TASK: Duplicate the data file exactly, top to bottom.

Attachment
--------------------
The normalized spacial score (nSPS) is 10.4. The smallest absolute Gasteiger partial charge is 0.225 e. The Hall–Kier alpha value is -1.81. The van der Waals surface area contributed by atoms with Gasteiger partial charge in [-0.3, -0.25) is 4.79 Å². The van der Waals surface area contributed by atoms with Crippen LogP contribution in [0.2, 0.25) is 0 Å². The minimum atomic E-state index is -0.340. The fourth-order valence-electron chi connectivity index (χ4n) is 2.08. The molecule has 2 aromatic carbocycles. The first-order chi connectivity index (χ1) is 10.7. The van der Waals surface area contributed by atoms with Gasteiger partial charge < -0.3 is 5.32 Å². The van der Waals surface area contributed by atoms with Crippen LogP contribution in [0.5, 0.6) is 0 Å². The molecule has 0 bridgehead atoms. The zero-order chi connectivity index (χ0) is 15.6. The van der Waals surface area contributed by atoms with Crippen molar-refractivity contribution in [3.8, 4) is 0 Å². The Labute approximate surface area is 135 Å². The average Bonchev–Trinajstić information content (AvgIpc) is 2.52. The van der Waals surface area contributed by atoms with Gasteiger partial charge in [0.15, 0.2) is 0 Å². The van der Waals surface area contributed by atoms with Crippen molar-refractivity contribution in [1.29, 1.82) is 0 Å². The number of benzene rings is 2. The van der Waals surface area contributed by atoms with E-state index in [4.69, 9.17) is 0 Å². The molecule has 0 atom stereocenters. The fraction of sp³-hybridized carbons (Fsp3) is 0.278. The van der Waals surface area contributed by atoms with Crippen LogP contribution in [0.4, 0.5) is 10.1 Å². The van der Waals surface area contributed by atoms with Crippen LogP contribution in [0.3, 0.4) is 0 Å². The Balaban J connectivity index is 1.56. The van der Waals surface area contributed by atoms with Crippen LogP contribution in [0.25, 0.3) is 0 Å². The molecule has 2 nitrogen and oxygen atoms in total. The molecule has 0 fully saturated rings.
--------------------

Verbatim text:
The normalized spacial score (nSPS) is 10.4. The smallest absolute Gasteiger partial charge is 0.225 e. The Hall–Kier alpha value is -1.81. The van der Waals surface area contributed by atoms with Gasteiger partial charge in [-0.3, -0.25) is 4.79 Å². The van der Waals surface area contributed by atoms with Crippen LogP contribution in [0.2, 0.25) is 0 Å². The minimum atomic E-state index is -0.340. The fourth-order valence-electron chi connectivity index (χ4n) is 2.08. The molecule has 2 aromatic carbocycles. The first-order chi connectivity index (χ1) is 10.7. The van der Waals surface area contributed by atoms with Gasteiger partial charge < -0.3 is 5.32 Å². The van der Waals surface area contributed by atoms with Crippen LogP contribution in [0.5, 0.6) is 0 Å². The molecule has 0 bridgehead atoms. The zero-order chi connectivity index (χ0) is 15.6. The van der Waals surface area contributed by atoms with Crippen molar-refractivity contribution in [3.8, 4) is 0 Å². The Labute approximate surface area is 135 Å². The average Bonchev–Trinajstić information content (AvgIpc) is 2.52. The van der Waals surface area contributed by atoms with Gasteiger partial charge in [0.15, 0.2) is 0 Å². The van der Waals surface area contributed by atoms with Crippen molar-refractivity contribution in [1.29, 1.82) is 0 Å². The number of benzene rings is 2. The van der Waals surface area contributed by atoms with E-state index in [4.69, 9.17) is 0 Å². The molecule has 0 atom stereocenters. The fraction of sp³-hybridized carbons (Fsp3) is 0.278. The van der Waals surface area contributed by atoms with Crippen LogP contribution in [0.4, 0.5) is 10.1 Å². The van der Waals surface area contributed by atoms with Crippen LogP contribution in [0.3, 0.4) is 0 Å². The Balaban J connectivity index is 1.56. The van der Waals surface area contributed by atoms with Crippen LogP contribution in [0.25, 0.3) is 0 Å². The molecule has 2 nitrogen and oxygen atoms in total. The molecule has 0 fully saturated rings.